DCSS Superintendent talks goals, vision for new school year

Published: Jul. 27, 2017 at 9:33 AM EDT|Updated: Jul. 28, 2017 at 7:54 AM EDT
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Kenneth Dyer (Source: WALB)
Kenneth Dyer (Source: WALB)

ALBANY, GA (WALB) - A new school year starts for Dougherty County students on August 1. This will also be a new school year for Superintendent Kenneth Dyer.

Dyer filled the position after the former superintendent David Mosely retired.

A new vision for the school year

Dyer said his focus this year will be to continue building on the success the system has seen in the past few years, including an increase in graduation rates and a decrease in drop out rates.

He said test scores have shown improvement in some areas, though there are some areas of concern. The system has developed a continual improvement plan which it will implement this school year.

Dyer said the system will be taking advantage of the flexibility of being a charter system to make necessary changes. He said his primary goal is to improve literacy at the elementary level to create a foundation of success for students.

"There's a lot of reading in social studies, a lot of reading in science, and believe it or not, a lot of reading in math," said Dyer. "You have word problems, those infamous word problems, that we enjoyed growing up, they start those as early as third grade now. So if students can't read and comprehend the word problem, they can't answer the math question."

Dyer said he will also be focused on preparing students in Dougherty County for college.

This will be the first year for the Commodore Conyers College and Career Academy. The 4C Academy will also hold the Move on When Ready Program.
Around 400 students will start on August 1. Once construction finishes, the academy will be able to hold 1100 students.

Addressing declining enrollment

Dyer said DCSS is nearing around 14,500 students enrolled for upcoming school year.

This is a drop from where enrollment stood this winter at around 15,000. Some families moved out of Dougherty County following the storm.

He said enrollment is on a steady decline. The state estimates the system will lose around 150 students yearly for the next 3 to 4 years.

The system won't have exact numbers on how big of an impact that will have on enrollment until school officially starts.

Dyer said, though, they are prepared to accommodate incoming students who were impacted by January's storms.

"We want them to have a sense of normalcy as much as possible," Dyer said. "We don't want school to be a place where they're trying to figure out what to do. We want them to be in a comfortable environment at school so we're going to make every effort to make sure they are there."

Families who are displaced with students should call 229-431-1264 if they haven't been contacted already by a social worker.

He said enrollment is on a steady decline. The state estimates the system will lose around 150 students yearly for the next 3 to 4 years.

Closing Albany High and Southside Middle

Dyer cited declining enrollment as one of the reasons why DCSS made the decision to close Albany High School.

He said he was a student at Albany High in the past and understands the history behind the school and why it was an unpopular decision to close the school.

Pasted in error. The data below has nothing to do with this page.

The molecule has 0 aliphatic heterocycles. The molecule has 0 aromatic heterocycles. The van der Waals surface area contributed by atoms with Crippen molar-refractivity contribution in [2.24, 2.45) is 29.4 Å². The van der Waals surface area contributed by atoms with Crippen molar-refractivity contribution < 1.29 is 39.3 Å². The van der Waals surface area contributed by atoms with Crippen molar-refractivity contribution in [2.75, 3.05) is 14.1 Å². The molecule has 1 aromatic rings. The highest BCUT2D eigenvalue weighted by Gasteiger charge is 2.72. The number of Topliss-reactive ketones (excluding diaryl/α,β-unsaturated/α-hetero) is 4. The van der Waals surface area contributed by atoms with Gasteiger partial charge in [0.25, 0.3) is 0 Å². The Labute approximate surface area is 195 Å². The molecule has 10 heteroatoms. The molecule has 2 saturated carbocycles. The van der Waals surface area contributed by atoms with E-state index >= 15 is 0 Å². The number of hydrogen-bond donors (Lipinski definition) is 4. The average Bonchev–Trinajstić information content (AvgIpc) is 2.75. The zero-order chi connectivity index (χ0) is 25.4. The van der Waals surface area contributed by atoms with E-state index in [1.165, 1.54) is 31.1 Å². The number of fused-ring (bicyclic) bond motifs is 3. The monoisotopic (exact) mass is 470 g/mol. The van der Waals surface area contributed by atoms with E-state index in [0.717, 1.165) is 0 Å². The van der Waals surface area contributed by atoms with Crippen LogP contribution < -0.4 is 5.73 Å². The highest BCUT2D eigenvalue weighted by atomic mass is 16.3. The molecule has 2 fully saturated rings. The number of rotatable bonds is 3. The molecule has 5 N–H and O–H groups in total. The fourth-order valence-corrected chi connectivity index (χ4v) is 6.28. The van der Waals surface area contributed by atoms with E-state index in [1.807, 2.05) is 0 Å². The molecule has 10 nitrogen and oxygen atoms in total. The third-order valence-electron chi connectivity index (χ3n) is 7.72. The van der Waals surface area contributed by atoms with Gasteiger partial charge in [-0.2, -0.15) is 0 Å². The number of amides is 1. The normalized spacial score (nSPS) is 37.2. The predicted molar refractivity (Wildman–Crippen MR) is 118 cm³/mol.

However, he said DCSS had a necessary financial decision to make.

Dyer said the funding is declining. Albany High wasn't at the needed capacity to receive full funding from the state. Dyer said this is due to the district losing  students in the past 10 years.

The local tax base is also declining, bringing in less revenue.

Dyer said closing and repurposing Albany High, as well as Southside Middle, saved the system around $1.7 million. Of that, DCSS will save $1.1 million by closing older buildings and moving those functions to Albany High.

The district plans to redirect those funds saved toward student achievement.

"Eventually, it would have negatively impacted students because we would have had to cut resources that we could put in the classroom," Dyer said. "So as unpopular as the decision is, as it was and still is in some circles, it was a decision that was necessary. We want to make sure we provide our students with the best opportunities in the future."

The community will be able to rent Albany High for events and meetings.

Meshing the cultures

Superintendent Dyer said part of the challenge of this year's realignment will be meshing the cultures.

He said safety and security are always their top concern as they strive for unity in each of the schools. Most students from Albany High have been rezoned to attend Dougherty High this year.

On Thursday, Dougherty High will host an event today called "We Are One" to welcome students to Dougherty's "Trojan Nation."

Dyer said the district is focused on making this year's realignment a smooth transition.

He said he is aware of the concerns parents have about possible conflicts between students, but stressed that each school has taken several safety measures including security cameras and security storefronts to keep students and staff safe.

"Parents, they care about the quality of education, and we do too," he said. "But if they don't know their kids are safe, what they're being taught in the classroom, really don't matter to the parents. So we want to make sure we take care of safety and security first and then they can learn in a safe and secure environment and that's what we plan to do."

The first day of school for Dougherty County students is August 1.

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